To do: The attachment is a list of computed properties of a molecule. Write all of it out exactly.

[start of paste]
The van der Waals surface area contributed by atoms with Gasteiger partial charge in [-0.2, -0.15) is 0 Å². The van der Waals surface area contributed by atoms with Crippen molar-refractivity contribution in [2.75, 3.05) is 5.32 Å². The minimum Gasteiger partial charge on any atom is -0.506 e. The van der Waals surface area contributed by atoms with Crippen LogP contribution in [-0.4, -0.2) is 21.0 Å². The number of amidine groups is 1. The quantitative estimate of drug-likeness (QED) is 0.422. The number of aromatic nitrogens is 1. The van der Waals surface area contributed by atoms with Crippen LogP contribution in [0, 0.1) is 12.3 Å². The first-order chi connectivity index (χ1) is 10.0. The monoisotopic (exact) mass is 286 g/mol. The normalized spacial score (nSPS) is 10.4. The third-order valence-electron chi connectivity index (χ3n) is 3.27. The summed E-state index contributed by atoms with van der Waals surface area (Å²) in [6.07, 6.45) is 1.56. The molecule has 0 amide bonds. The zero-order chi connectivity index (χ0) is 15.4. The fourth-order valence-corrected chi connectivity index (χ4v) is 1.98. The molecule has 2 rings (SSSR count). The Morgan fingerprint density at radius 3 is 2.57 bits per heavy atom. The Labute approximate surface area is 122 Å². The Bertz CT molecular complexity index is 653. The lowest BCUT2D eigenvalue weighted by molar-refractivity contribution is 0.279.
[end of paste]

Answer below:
The van der Waals surface area contributed by atoms with Gasteiger partial charge in [-0.2, -0.15) is 0 Å². The van der Waals surface area contributed by atoms with Crippen molar-refractivity contribution in [2.75, 3.05) is 5.32 Å². The minimum Gasteiger partial charge on any atom is -0.506 e. The van der Waals surface area contributed by atoms with Crippen LogP contribution in [-0.4, -0.2) is 21.0 Å². The number of amidine groups is 1. The quantitative estimate of drug-likeness (QED) is 0.422. The number of aromatic nitrogens is 1. The van der Waals surface area contributed by atoms with Crippen LogP contribution in [0, 0.1) is 12.3 Å². The first-order chi connectivity index (χ1) is 10.0. The monoisotopic (exact) mass is 286 g/mol. The normalized spacial score (nSPS) is 10.4. The third-order valence-electron chi connectivity index (χ3n) is 3.27. The summed E-state index contributed by atoms with van der Waals surface area (Å²) in [6.07, 6.45) is 1.56. The molecule has 0 amide bonds. The zero-order chi connectivity index (χ0) is 15.4. The fourth-order valence-corrected chi connectivity index (χ4v) is 1.98. The molecule has 2 rings (SSSR count). The Morgan fingerprint density at radius 3 is 2.57 bits per heavy atom. The Labute approximate surface area is 122 Å². The Bertz CT molecular complexity index is 653. The lowest BCUT2D eigenvalue weighted by molar-refractivity contribution is 0.279.